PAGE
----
Allow me to take a little side street on this journey toward encryption. It came to my attention this week that the American Civil Liberties Union is taking the NSA to court over its practice of intercepting, copying, and searching pretty much all of the Internet traffic that leaves America and heads abroad.
Yeah, apparently this is a thing that happens. Constantly.
How is this possible? Don’t we have a Constitutional amendment that protects us, as U.S. citizens, from unreasonable search and seizure? Wouldn’t any reasonable person agree that a search with the scope of “every email sent outside of the United States” counts as unreasonable?
Well, here’s what happened:
Back in 2001, a group of terrorists hijacked planes and few them into the World Trade Center in New York. More than 3,000 people died. And all of America was terrified.
Months after the Sept. 11 attacks, President Bush secretly authorized the National Security Agency to eavesdrop on Americans and others inside the United States to search for evidence of terrorist activity without the court-approved warrants ordinarily required for domestic spying, according to government officials.
Under a presidential order signed in 2002, the intelligence agency has monitored the international telephone calls and international e-mail messages of hundreds, perhaps thousands, of people inside the United States without warrants over the past three years in an effort to track possible “dirty numbers” linked to Al Qaeda, the officials said. The agency, they said, still seeks warrants to monitor entirely domestic communications.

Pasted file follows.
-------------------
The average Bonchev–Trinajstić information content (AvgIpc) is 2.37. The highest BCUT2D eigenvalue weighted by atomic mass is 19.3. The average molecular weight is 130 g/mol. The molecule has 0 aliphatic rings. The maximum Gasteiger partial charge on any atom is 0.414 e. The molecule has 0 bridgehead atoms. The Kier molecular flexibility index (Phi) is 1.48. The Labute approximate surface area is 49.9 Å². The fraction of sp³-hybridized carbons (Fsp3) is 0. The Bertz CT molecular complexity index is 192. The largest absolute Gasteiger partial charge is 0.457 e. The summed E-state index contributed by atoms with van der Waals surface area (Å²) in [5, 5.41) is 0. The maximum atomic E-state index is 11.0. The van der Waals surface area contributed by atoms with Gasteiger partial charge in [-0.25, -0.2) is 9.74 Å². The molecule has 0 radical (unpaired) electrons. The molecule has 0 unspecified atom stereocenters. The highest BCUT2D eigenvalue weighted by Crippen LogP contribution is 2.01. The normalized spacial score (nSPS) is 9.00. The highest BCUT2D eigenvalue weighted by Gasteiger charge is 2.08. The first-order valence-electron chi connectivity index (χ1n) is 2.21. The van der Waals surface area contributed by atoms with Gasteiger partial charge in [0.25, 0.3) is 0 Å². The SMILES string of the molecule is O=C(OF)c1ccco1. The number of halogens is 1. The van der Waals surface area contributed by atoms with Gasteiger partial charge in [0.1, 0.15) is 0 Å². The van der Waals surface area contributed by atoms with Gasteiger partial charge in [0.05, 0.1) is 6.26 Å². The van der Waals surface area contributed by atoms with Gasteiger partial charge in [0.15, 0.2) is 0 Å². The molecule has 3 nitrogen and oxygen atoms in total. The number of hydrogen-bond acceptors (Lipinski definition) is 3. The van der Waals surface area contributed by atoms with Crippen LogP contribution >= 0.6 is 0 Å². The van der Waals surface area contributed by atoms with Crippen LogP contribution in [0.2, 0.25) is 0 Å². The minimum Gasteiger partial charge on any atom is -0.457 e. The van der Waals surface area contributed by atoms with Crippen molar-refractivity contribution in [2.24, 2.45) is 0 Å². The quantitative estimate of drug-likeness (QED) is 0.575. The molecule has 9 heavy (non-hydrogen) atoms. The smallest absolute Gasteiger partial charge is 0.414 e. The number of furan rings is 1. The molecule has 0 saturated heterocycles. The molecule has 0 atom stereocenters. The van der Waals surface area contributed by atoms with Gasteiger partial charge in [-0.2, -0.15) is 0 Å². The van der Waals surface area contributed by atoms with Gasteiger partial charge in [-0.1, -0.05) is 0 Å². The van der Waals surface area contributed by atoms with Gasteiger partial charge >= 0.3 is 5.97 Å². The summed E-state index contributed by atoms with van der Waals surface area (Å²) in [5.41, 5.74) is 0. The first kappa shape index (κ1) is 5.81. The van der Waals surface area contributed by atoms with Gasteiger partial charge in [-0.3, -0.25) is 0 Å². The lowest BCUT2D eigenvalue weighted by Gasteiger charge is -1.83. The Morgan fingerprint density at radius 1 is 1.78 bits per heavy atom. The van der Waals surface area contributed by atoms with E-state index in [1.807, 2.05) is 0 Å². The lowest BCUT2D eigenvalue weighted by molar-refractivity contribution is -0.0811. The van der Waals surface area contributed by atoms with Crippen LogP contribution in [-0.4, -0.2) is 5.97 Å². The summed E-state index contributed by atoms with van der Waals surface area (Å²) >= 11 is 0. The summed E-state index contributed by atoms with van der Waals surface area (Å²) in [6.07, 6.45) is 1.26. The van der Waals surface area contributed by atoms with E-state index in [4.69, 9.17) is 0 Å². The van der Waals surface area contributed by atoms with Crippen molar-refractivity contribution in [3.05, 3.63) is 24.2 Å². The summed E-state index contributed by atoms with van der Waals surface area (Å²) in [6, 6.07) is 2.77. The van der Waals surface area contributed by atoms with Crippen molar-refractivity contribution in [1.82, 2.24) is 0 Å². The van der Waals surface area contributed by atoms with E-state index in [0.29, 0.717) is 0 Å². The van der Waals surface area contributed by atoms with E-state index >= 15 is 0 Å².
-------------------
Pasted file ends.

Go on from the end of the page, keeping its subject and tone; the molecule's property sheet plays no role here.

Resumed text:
The New York Times goes on to point out that this marked a dramatic shift in the scope of operations of the NSA. Up until this point in 2002, the NSA only monitored foreign communications and threats. For the first time, the NSA was spying on Americans. The only thing that makes this a little more palatable is that the NSA insisted it was only monitoring about 500 people domestically and a few thousand abroad. So, at the very least, these were at least semi-targeted searches.
Another consequence of the 2001 terrorist attacks was that Congress began tinkering with a 1978 act, the Foreign Intelligence Surveillance Act (FISA). FISA is the legislation that allows the NSA to monitor telecommunications of suspected agents of foreign governments. The NSA can apply to a special FISA court for permission to spy on overseas agents.
The first amendment, The USA PATRIOT Act, came right on the heels of 9/11, and expanded the definition of “foreign agents” to include individuals working for an overseas group, such as al Qaeda, that is not explicitly affiliated with a foreign government.
And thus ensued much debate over the provisions of the amendments. One of the most interesting arguments to come out of this legislation is the idea that the telecommunications companies that must be complicit with the government in the surveillance deserve protection from lawsuits brought by those being surveilled.
In 2007, President Bush again asked Congress for more power to spy on Americans, urging them to pass the Protect America Act allowing the U.S. government to bypass the FISA court when seeking to monitor communications in which the originating party is not in the United States. Even if that foreign person is talking to an American citizen who is sitting in Iowa. Congress obliged, giving the NSA and other government agencies the ability to spy on innocent Americans in pursuit of terrorism, as long as they believe that one party is physically located outside the United States.